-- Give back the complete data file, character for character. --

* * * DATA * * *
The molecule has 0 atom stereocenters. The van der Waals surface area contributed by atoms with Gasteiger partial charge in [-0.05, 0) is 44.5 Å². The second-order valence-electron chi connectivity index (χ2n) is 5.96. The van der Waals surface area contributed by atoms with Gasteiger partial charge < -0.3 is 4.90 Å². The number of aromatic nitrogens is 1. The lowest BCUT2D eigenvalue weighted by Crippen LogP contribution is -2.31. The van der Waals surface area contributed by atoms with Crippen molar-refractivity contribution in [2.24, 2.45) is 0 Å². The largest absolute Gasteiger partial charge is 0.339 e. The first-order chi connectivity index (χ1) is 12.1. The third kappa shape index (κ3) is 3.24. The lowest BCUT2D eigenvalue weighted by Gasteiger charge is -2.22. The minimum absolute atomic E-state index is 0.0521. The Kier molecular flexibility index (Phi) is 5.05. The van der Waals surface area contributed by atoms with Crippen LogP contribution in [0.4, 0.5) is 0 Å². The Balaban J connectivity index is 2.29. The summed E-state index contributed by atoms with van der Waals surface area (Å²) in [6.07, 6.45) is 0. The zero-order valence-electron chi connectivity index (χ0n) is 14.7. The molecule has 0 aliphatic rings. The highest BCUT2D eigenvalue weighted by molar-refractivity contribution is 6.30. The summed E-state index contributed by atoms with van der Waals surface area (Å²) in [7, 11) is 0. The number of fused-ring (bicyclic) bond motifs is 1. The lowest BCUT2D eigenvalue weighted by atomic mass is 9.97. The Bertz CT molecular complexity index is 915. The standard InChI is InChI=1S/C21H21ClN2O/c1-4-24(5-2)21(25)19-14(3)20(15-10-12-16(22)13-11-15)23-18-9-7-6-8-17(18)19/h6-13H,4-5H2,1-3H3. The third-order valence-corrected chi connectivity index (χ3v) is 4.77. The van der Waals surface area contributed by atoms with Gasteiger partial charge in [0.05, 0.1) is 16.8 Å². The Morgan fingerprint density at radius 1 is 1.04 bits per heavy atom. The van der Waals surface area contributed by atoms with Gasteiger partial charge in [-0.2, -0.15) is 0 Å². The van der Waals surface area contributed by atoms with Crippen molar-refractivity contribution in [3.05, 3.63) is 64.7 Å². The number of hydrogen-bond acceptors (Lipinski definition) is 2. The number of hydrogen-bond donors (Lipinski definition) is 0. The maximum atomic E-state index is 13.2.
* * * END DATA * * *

The molecule has 0 atom stereocenters. The van der Waals surface area contributed by atoms with Gasteiger partial charge in [-0.05, 0) is 44.5 Å². The second-order valence-electron chi connectivity index (χ2n) is 5.96. The van der Waals surface area contributed by atoms with Gasteiger partial charge < -0.3 is 4.90 Å². The number of aromatic nitrogens is 1. The lowest BCUT2D eigenvalue weighted by Crippen LogP contribution is -2.31. The van der Waals surface area contributed by atoms with Crippen molar-refractivity contribution in [2.24, 2.45) is 0 Å². The largest absolute Gasteiger partial charge is 0.339 e. The first-order chi connectivity index (χ1) is 12.1. The third kappa shape index (κ3) is 3.24. The lowest BCUT2D eigenvalue weighted by Gasteiger charge is -2.22. The minimum absolute atomic E-state index is 0.0521. The Kier molecular flexibility index (Phi) is 5.05. The van der Waals surface area contributed by atoms with Crippen LogP contribution in [0.4, 0.5) is 0 Å². The Balaban J connectivity index is 2.29. The summed E-state index contributed by atoms with van der Waals surface area (Å²) in [6.07, 6.45) is 0. The zero-order valence-electron chi connectivity index (χ0n) is 14.7. The molecule has 0 aliphatic rings. The highest BCUT2D eigenvalue weighted by molar-refractivity contribution is 6.30. The summed E-state index contributed by atoms with van der Waals surface area (Å²) in [7, 11) is 0. The number of fused-ring (bicyclic) bond motifs is 1. The lowest BCUT2D eigenvalue weighted by atomic mass is 9.97. The Bertz CT molecular complexity index is 915. The standard InChI is InChI=1S/C21H21ClN2O/c1-4-24(5-2)21(25)19-14(3)20(15-10-12-16(22)13-11-15)23-18-9-7-6-8-17(18)19/h6-13H,4-5H2,1-3H3. The third-order valence-corrected chi connectivity index (χ3v) is 4.77. The van der Waals surface area contributed by atoms with Gasteiger partial charge in [0.05, 0.1) is 16.8 Å². The Morgan fingerprint density at radius 1 is 1.04 bits per heavy atom. The van der Waals surface area contributed by atoms with Gasteiger partial charge in [-0.2, -0.15) is 0 Å². The van der Waals surface area contributed by atoms with Crippen molar-refractivity contribution in [3.05, 3.63) is 64.7 Å². The number of hydrogen-bond acceptors (Lipinski definition) is 2. The number of hydrogen-bond donors (Lipinski definition) is 0. The maximum atomic E-state index is 13.2.